Shanique Stewart has always dreamt of painting a mural at Victoria Park. (iWN Photo)

As a child, the mural and other art pieces painted onto the exterior wall of Victoria Park in Kingstown fascinated Shanique Stewart.

Passing the venue was always a special treat when her parents, Norris and Monique Norris Stewart, took her on drives from Sion Hill to the leeward side of St. Vincent on Sunday afternoons.

She would fantasise about the day when she too would paint a mural on the iconic wall in the nation’s capital — where artists were often hired to paint advertisements for upcoming events.

But when she came of age and was skilled enough paint a mural of her own, the era of murals on the Park’s walls had ended, and the layers of artwork, one hiding the other, were all masked by a final coat of white paint.

Undeterred, Stewart submitted one proposal after the other requesting permission to paint a mural on the park’s walls.

They all failed until this year, the 40th anniversary of Vincy Mas as a summer festival.

Vincentian artist, Shanique Stewart.

Stewart, now 24, received permission and, with the assistance of Troy Archibald, a young upcoming artist and member of the Heartist Association for Young Creatives, a newly developed arts & entertainment group that Stewart heads, Stewart painted a carnival-themed mural on the walls of Victoria Park, known during Vincy Mas as “Carnival City”.

“It was a long-held dream to paint at the Victoria Park wall,” Stewart emphasised to iWitness News.

“I realise I had a passion for art in preschool, I stuck with it ever since,” she says.

“It was the exposure to arts and crafts that really got me excited. Until this day, my parents still have pieces from competition, etc.”

Stewart was realising her childhood dream after making made a name for herself regionally.

She had done work for the Eastern Caribbean Marine Managed Areas Network (ECMMAN), the Ministry of Tourism Sports and Culture, Fisheries Department, Coreas Distillers and many pre-schools.

Lately Stewart has done works in Jamaica for the Sickle Cell Awareness, where she was art instructor to Yendi Phillipps, a Jamaican TV host, model and beauty queen who became the winner of the Miss Jamaica World 2007 beauty pageant, as well as of the Miss Jamaica Universe 2010 pageant.

In Jamaica, Stewart has also done work for St. Peter and Paul Catholic Church, Tony Rebel, and, among others, Queen Ifrica.

Stewart told iWitness News that she enjoys the cultural aspect of carnival and wanted this mural to depict the journey of Vincy Mas and how much the past, present and future makes Vincy Mas the festival that many patriots look forward to every year.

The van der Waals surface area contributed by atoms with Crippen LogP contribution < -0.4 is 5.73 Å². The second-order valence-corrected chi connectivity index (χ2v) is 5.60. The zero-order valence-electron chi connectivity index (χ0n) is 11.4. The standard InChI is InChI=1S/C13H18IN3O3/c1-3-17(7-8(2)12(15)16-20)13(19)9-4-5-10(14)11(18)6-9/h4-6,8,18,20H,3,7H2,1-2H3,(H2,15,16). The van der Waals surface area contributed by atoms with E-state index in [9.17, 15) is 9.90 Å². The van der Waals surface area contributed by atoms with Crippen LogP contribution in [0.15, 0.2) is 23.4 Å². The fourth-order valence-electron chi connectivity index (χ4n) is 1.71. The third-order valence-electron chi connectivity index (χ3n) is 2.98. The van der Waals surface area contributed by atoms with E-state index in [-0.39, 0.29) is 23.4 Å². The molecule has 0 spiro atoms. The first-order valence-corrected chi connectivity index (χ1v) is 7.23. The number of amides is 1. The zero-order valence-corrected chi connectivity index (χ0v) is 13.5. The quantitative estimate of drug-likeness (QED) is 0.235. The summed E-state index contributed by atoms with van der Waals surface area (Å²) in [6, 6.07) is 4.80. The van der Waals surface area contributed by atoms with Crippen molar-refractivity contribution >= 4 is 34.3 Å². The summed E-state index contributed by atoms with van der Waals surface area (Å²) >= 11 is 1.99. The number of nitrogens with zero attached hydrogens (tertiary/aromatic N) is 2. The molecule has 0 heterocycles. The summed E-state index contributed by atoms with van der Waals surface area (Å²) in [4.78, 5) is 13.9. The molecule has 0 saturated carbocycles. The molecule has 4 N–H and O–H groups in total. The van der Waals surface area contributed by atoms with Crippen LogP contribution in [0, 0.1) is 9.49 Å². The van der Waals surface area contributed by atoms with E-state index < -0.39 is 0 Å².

“The mural is inclusive of portraitures of artistes, mas, masqueraders, steel pan, pole walkers of the past, present and future and blended together to create the illusion of unity,” Stewart said.

With a fierce ideology to stray a bit from the traditional realism and utilise impressionist realism, Stewart breaks the confined perception of what art should be as she introduces St. Vincent and the Grenadines to different styles of art, which most young artists are working towards.

With the mural, Stewart wants persons to see and experience a representation of Vincy Mas past, present and future, rather than what is represented on the wall.

“It’s not about an specific artiste, mas band, etc. but rather a generalised representation of what contributed to making Vincy mas what it is today.

Soca music is a big contributor to Carnival hence the reason she represented those portraitures the most.

A detailed view of a section of the mural. (iWN photo)

“Every single aspect of Carnival from then until now, is why this is one of the most anticipated festivals for Vincentians and visitors. I am happy that the CDC board and the National Lotteries considered the idea of bringing back a lot of history this carnival, with the mural being one of them,” Stewart said.

She said she hopes to develop not just the visual arts industry but every creative field and create opportunities for the young Vincentian nationals.

Stewart aspires to be an international renowned artist and not just build a legacy for herself but build legacies with other young talents from all over the world within the next 10 years.

Stewart appeals to parents and guardians to never dim a child’s dream and urges children never be afraid to fail while working towards a dream.

“Get up and keep trying, persistence is everything,” she said and urged businesses that can contribute to take time to invest in young people “who want more than the next hip party.

“Sit with them and be enlightened with the knowledge that comes from the youths of this nation, invest more into positivity and activities that can build the nation. To the young upcoming visual artist, there is financial success within this business, but you must be versatile don’t stick to one genre of art. God made us multitalented beings, explore your options and preserve,” she said.

Stewart considers herself a self-taught artist, adding, “But I did receive some tips on how to enhance my work at the Community College and I have just completed one year of studies at the Edna Manley College, School of Visual Arts, Jamaica.”

There, she majored in major in sculpture, with a minor in fashion.

“My work ethic leads me to work amongst and with Jamaica celebrities and I managed to gain some elite contacts within my first three months,” she told iWitness News.

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